A still from The Glassworker
Pulling a rich, swirling sound out of the acoustic guitar, Karachi-based Usman was all of 21 when he played at TED Global in 2012 along with his hero, Preston Reed. The talk revolved around internet learning—how the massive world of internet has got everything to our fingertips, and how it helped him ace his style by watching his idols on YouTube. In 2011, a viral video of him turned heads and got his music out from the small Pakistani music landscape to making a worldwide mark. Touring with ONE Beat—a rigorous selection of 32 musicians from all over the world, performing at South by Southwest in Austin, and a twice-missed opportunity to perform alongside AR Rahman in India due to visa constraints are just some of Usman’s notable achievements. He is always trying to tell a story through his music and more recently through his animation skills…
But it wasn’t something that he always wanted to pursue. ‘With music, it was more about the opportunities that came along and I went with those…but animation and drawing are things I’ve been doing for a very long time. Drawing was something I was focussed on throughout my life, and animation is a stepping stone. However had it not been for music, I wouldn’t have been able to pursue animation. Because it was through music that a lot of attention was brought to my work and now I want to keep animating and drawing,’ he says. This week he brings to you, the first-ever hand drawn animated film to come out of Pakistan, The Glassworker.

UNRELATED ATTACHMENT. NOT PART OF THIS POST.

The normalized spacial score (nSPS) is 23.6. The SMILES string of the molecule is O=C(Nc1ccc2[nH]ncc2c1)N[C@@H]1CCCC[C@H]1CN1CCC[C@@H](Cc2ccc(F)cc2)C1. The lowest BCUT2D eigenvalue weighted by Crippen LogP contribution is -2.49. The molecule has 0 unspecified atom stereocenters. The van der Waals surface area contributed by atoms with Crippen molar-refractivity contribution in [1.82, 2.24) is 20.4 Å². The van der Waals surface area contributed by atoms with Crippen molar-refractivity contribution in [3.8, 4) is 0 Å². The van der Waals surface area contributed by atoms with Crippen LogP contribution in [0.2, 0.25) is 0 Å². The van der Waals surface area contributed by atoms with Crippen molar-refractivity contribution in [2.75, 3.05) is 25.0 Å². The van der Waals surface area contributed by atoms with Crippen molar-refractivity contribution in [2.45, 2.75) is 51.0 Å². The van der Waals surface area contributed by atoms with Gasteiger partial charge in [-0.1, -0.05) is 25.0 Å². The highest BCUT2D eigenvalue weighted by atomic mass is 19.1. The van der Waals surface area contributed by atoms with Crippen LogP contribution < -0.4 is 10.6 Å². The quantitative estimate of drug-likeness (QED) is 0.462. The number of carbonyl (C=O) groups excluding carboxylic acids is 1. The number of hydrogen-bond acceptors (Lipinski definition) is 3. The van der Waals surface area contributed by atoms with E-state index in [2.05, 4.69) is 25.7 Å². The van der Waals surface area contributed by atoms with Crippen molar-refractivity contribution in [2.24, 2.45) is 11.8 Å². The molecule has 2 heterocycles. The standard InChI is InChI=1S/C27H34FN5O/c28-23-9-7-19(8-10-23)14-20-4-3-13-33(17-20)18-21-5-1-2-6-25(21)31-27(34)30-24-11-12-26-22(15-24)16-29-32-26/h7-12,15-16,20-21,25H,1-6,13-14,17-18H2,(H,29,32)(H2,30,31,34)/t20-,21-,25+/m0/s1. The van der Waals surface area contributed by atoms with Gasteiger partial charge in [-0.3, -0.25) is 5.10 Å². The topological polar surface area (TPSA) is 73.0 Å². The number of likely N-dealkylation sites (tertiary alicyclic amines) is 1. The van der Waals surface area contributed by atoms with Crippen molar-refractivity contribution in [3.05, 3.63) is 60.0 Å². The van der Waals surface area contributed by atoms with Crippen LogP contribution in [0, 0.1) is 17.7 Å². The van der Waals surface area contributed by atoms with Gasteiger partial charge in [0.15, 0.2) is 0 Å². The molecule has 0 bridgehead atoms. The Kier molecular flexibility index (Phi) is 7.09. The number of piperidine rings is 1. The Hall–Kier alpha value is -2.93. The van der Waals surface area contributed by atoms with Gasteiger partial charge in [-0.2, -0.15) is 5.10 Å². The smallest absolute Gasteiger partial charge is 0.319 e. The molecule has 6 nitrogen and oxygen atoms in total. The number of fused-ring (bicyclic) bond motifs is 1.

For his ambitious project, Usman founded Mano Animation Studios, an amalgamation of animators, designers, and producers from Pakistan, Malaysia, the US, and the UK. ‘The whole book is in a comicbook form. We took scenes from the book itself and then later made the characters move…made the backgrounds. It’s a really extensive process.’ With the Kickstarter campaign proving a success, he will be releasing the film in four parts, the first prelude of which you can see below. Heavily influenced by Hayao Miyazaki’s work, The Glassworker touches upon themes like effects of conflict on children, innocence and coming of age. ‘I love the process of glass blowing, so I thought it would be an interesting subject to take up with animation. The whole film is in Urdu. I wanted to take a western setting and completely twist it and have the characters speak in Urdu and behave like people in Pakistan…I have created a European setting that the audience is more familiar with. The film talks about the effects of war in the backdrop of political unrest. A lot of it has been taken from my experiences of growing up in a country like Pakistan.’
Composing music alongside sketching storyboards for the film, The Glassworker is Usman’s only focus right now. ‘The entire film was a very meticulous process. As everything is drawn by hand, it took days and weeks to finish…but extremely proud and excited to share the prelude with the audience. It’s slightly crazy but you’ve got to be crazy to want to do something like this and thankfully we’re already rolling!’
Text Hansika Lohani Mehtani